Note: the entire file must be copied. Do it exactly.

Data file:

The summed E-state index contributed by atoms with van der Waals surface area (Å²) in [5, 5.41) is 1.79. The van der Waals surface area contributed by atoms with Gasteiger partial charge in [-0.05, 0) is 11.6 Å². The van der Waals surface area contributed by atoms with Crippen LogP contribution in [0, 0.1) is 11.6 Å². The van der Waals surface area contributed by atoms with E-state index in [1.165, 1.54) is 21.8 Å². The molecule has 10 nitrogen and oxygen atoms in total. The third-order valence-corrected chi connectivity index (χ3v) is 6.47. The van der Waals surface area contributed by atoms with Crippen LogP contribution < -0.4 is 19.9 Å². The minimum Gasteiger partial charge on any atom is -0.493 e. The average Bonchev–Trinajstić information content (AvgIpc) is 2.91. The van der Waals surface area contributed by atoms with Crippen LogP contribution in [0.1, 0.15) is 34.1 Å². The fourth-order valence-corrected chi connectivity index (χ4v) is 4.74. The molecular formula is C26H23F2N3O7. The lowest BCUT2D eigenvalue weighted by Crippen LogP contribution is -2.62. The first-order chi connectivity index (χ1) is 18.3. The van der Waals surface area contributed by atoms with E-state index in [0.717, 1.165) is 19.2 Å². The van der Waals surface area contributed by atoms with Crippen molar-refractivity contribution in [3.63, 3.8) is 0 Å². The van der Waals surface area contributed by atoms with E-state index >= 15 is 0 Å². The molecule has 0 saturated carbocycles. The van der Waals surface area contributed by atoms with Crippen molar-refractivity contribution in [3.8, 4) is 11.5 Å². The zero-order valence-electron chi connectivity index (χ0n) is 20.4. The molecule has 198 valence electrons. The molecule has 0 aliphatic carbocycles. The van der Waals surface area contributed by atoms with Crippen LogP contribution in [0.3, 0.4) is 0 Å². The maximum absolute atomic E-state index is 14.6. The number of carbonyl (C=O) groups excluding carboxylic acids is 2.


The summed E-state index contributed by atoms with van der Waals surface area (Å²) in [5, 5.41) is 1.79. The van der Waals surface area contributed by atoms with Gasteiger partial charge in [-0.05, 0) is 11.6 Å². The van der Waals surface area contributed by atoms with Crippen LogP contribution in [0, 0.1) is 11.6 Å². The van der Waals surface area contributed by atoms with E-state index in [1.165, 1.54) is 21.8 Å². The molecule has 10 nitrogen and oxygen atoms in total. The third-order valence-corrected chi connectivity index (χ3v) is 6.47. The van der Waals surface area contributed by atoms with Crippen LogP contribution < -0.4 is 19.9 Å². The minimum Gasteiger partial charge on any atom is -0.493 e. The average Bonchev–Trinajstić information content (AvgIpc) is 2.91. The van der Waals surface area contributed by atoms with Crippen LogP contribution in [0.1, 0.15) is 34.1 Å². The fourth-order valence-corrected chi connectivity index (χ4v) is 4.74. The molecular formula is C26H23F2N3O7. The lowest BCUT2D eigenvalue weighted by Crippen LogP contribution is -2.62. The first-order chi connectivity index (χ1) is 18.3. The van der Waals surface area contributed by atoms with E-state index in [0.717, 1.165) is 19.2 Å². The van der Waals surface area contributed by atoms with Crippen molar-refractivity contribution in [3.63, 3.8) is 0 Å². The van der Waals surface area contributed by atoms with E-state index >= 15 is 0 Å². The molecule has 0 saturated carbocycles. The van der Waals surface area contributed by atoms with Crippen molar-refractivity contribution in [3.8, 4) is 11.5 Å². The zero-order valence-electron chi connectivity index (χ0n) is 20.4. The molecule has 198 valence electrons. The molecule has 0 aliphatic carbocycles. The van der Waals surface area contributed by atoms with Crippen LogP contribution in [0.3, 0.4) is 0 Å². The maximum absolute atomic E-state index is 14.6. The number of carbonyl (C=O) groups excluding carboxylic acids is 2.